Running your perfect bath is a tricky business. First you need good ingredients: water, bath soaps, towel, and tunes. You then put them all together, striving for the not too hot, not too cold Goldilocks of water temperatures, perfect depth, optimal (and dignifiable) bubble to surface area ratio, and of course, relaxing atmosphere. Finally, you sink into the bath. I agree, not quite life or death but still there are key decisions to be made; Get in too early and you’ll leave yourself with some lovely new red skin scorch ankle socks; Stay in too long and you’ll come out resembling a cross between a lobster and a rather lethargic bull mastiff pup. A lobstiff.
How you train and develop your fitness isn’t all that different.
You see like the perfect bath, to get the best out of your training you need the right ingredients, in the right quantities, put together at the right time and used in the right sort of way. The trick is to figure out if you have got this blend right for you. Get it wrong and, true, you might not end up like the new species of lobstiff but you may be at higher risk of injury and perform less than your best.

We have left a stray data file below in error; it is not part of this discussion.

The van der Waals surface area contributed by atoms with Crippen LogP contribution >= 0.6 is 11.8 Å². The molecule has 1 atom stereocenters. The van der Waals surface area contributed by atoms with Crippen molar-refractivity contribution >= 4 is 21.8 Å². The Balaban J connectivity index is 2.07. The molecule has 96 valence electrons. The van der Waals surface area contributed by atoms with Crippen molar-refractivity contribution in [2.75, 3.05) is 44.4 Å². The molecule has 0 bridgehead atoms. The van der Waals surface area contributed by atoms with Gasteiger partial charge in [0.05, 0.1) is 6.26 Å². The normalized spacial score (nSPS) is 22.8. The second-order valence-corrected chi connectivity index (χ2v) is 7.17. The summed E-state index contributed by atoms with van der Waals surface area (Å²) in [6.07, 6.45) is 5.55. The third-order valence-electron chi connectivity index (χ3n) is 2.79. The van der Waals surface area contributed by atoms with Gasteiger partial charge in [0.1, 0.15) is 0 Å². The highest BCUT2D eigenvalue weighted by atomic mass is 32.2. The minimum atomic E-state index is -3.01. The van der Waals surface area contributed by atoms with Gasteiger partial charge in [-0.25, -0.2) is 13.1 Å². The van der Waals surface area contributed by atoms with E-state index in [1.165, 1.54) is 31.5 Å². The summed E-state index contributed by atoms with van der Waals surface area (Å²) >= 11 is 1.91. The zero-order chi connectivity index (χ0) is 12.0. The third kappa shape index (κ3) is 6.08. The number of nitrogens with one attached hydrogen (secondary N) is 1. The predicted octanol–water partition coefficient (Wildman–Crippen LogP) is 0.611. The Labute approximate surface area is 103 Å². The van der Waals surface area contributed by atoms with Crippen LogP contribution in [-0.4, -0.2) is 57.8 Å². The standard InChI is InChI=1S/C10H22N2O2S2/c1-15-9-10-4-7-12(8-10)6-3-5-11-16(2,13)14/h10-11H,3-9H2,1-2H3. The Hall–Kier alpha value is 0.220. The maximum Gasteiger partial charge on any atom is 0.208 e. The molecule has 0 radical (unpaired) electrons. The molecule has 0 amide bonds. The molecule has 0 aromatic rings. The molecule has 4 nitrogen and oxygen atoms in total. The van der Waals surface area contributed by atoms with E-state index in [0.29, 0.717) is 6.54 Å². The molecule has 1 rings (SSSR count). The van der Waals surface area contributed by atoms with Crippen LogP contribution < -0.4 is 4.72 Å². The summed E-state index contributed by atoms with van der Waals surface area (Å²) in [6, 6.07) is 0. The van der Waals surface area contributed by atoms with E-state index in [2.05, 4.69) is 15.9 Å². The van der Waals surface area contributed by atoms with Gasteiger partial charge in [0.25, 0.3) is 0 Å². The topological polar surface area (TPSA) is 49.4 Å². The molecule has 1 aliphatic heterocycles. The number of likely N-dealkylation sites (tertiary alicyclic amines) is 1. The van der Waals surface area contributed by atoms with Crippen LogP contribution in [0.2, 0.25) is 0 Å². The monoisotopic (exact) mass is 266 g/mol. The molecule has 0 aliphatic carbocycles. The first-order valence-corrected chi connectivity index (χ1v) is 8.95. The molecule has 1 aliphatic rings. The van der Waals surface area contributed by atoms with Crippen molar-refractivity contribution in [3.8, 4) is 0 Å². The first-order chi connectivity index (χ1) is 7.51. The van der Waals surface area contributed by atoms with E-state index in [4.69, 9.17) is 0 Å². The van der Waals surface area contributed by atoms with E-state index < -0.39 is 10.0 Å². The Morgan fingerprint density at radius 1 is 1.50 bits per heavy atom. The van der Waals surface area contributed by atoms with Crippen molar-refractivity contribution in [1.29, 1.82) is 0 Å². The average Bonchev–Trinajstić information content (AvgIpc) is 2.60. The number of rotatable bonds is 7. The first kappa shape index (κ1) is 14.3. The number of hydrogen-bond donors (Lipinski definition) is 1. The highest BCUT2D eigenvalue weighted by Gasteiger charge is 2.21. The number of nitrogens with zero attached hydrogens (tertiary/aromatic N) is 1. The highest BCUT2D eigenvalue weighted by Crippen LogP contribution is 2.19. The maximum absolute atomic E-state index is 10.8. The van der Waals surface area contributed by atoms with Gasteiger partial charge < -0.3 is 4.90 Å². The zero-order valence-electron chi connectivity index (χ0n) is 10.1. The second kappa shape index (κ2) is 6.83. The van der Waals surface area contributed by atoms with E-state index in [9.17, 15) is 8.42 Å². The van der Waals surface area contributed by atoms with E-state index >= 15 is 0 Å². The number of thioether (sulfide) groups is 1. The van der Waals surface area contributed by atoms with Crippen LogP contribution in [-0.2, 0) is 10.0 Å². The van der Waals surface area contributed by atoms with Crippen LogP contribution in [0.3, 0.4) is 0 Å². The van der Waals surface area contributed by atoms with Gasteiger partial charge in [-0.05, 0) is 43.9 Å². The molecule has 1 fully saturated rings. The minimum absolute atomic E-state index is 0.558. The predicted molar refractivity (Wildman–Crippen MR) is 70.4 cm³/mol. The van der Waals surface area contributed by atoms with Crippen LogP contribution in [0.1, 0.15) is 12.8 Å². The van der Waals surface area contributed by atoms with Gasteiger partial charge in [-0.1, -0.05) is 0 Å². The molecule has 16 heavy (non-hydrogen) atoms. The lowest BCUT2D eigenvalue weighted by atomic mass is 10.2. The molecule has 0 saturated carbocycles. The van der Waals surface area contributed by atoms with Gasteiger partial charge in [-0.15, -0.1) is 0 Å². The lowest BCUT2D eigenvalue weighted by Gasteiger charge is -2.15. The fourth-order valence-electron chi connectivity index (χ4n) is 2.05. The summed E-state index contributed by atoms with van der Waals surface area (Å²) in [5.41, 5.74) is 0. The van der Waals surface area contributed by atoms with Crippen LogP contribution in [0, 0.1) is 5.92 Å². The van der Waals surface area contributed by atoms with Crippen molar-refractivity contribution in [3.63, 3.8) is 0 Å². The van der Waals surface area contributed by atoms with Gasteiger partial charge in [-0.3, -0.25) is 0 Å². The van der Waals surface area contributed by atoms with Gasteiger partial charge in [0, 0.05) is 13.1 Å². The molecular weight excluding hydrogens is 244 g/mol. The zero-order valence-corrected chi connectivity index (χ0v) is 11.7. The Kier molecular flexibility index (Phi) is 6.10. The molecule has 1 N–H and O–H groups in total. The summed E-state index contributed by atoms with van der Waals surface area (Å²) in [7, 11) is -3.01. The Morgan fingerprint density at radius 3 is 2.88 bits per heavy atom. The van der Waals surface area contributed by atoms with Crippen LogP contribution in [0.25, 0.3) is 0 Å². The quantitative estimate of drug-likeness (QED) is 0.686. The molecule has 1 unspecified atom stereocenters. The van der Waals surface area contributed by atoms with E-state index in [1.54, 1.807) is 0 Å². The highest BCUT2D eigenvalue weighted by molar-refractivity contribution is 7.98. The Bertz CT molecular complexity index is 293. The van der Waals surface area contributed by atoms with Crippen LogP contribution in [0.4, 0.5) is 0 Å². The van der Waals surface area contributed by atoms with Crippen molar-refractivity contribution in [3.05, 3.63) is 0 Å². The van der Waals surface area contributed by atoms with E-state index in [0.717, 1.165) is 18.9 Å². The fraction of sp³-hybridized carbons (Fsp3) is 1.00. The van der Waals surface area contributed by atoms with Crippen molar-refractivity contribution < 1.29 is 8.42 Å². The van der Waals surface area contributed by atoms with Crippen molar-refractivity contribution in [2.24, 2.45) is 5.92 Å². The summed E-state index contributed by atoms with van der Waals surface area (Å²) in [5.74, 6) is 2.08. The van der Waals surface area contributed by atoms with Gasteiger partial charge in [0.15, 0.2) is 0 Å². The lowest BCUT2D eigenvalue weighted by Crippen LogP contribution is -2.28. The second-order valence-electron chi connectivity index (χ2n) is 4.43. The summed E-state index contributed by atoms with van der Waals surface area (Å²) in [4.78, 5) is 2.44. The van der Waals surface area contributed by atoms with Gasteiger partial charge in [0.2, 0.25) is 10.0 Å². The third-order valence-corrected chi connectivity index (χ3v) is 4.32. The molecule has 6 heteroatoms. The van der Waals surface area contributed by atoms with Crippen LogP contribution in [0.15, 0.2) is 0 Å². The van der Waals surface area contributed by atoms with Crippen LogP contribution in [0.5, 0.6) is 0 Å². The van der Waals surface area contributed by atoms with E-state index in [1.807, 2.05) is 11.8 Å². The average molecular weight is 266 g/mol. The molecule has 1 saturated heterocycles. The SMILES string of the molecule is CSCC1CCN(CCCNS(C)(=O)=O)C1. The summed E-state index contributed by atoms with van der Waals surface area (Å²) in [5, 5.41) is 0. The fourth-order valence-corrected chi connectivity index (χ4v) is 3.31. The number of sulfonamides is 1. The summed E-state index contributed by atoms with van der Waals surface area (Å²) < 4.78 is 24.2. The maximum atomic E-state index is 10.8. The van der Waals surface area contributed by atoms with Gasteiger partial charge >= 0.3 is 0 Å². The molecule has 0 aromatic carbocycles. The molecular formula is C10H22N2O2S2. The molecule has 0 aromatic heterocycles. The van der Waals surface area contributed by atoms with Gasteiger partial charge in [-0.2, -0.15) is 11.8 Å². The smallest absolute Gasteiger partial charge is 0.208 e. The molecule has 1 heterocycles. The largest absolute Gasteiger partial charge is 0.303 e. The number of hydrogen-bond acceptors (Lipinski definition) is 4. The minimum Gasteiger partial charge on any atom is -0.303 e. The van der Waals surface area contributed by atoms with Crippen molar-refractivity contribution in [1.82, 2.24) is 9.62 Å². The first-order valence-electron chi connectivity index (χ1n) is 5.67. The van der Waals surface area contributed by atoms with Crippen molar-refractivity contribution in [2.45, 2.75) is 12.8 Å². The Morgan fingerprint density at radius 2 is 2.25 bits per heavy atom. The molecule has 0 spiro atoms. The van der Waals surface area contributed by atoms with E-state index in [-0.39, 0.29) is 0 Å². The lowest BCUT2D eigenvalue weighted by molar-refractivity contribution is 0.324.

So, let me introduce you to Load; A way to measure if you have got your right training blend.
Load is something that you can measure that is related to your training. It helps you to understand if you are doing too much or too little training to get best progress for you. Now it can do this is two ways; The first is by telling you just how much training you are actually doing. The second is by revealing signs and symptoms as to how you are responding to that amount of training in terms of your performance and perhaps, more importantly, in how you are feeling.
Load can be either Internal or External.
You could, of course, measure a million things related to your training, couldn’t you? Fortunately, we can simplify load down to being either an external load or an internal load.